Last week after a nutrition talk I gave to some runners, I was thanked for my alternative approach. In fact, I am often asked why I don’t just promote the Food Guide to my clients. Let me ask you this: would you promote something to your friends that didn’t include a little red wine and dark chocolate?!?
Kidding aside, there are some really important reasons that I don’t support the food guide.
First off, the food guide is that it’s pretty carby. Most people do not need the amount of carbs that the food guide recommends. And let’s not forget that there are carbohydrates in fruits and vegetables so eating 6 servings of bread, pasta and rice is too much for many people.
Another reason I don’t promote the food guide is that it includes an entire food group I don’t support. Look, as opposite as two dietary philosophies can be, both vegans and paleo people agree that dairy is not meant for human consumption (ok, ok… paleo peeps eat ghee but that’s about it). So why is dairy in the food guide? Isn’t the fundamental reason for dairy milk’s existence to bring a little calf to the size of a big cow? And haven’t studies shown that the casein found in dairy can help cancer cells multiply? And what other species drinks another mammal’s milk as adults? Consuming dairy is unhealthy, and frankly kinda weird in my humble opinion.
All that aside, here’s the #1 reason why I don’t promote the Food Guide (or the American My Plate): at the core of my nutrition philosophy is BIOINDIVIDUALITY. It’s a notion that I learned from the Institute for Integrative Nutrition where I studied to become a Certified Holistic Health Coach. Bioindividuality means that everyone’s nutritional needs are unique. Therefore, no one guide can be appropriate for every person.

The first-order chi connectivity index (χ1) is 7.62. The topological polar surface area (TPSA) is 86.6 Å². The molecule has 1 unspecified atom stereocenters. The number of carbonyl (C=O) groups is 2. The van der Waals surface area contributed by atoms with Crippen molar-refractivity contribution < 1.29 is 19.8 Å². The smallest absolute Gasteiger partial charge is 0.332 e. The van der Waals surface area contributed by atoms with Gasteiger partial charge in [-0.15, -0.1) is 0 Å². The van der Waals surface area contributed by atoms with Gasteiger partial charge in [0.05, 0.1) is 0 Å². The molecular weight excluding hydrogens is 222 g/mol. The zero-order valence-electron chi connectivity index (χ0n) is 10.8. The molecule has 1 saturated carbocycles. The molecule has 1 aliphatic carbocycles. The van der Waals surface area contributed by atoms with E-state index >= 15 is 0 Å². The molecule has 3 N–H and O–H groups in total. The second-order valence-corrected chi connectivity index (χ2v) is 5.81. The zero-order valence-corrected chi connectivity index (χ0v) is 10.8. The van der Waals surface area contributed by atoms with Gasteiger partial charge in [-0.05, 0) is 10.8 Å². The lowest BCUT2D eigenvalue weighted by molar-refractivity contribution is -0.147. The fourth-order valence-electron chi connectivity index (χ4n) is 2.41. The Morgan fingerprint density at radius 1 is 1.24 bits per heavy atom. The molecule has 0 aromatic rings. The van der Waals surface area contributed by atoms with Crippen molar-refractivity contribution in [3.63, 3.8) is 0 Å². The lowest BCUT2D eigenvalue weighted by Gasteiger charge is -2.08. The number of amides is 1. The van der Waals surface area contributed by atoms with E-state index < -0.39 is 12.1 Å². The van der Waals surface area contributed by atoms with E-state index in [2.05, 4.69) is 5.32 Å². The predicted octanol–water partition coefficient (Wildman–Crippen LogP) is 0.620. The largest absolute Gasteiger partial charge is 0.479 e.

This is my big gripe with the Food Guide but also with any dietary theory that is touted as “THE” way to eat. There is to singular way to eat that will work for everyone. In fact, the optimal diet for you today may not be the optimal diet for you in 10 years. Your nutritional needs will change over time based on your age, your fitness level, how sedentary you are at work, where you’re living, etc.
So here’s a radical thought: if the way you’re eating is not serving you well – that means that if you don’t have lots of energy, if you have to snack constantly, if you’re gaining weight, if you’re feeling lethargic – change something! Try fewer carbs, skip dessert, and swap those fruits for more vegetables. Drink more water. And play with your nutrition until you find what works best for you.
If changing your diet seems daunting, find help. This is the type of work that I do with clients all the time. And if you don’t want to work with me, find someone else – someone who is knowledgeable in a large variety of dietary theories and who doesn’t try to tell you that there’s one magical way of eating that will make you thin and beautiful and popular and rich… because if that were the case, we’d all be doing it!
Have you ever been told that there’s only one way to eat? Did you adopt that particular diet for a while? How did it go? I’d love to hear from you in the comments below.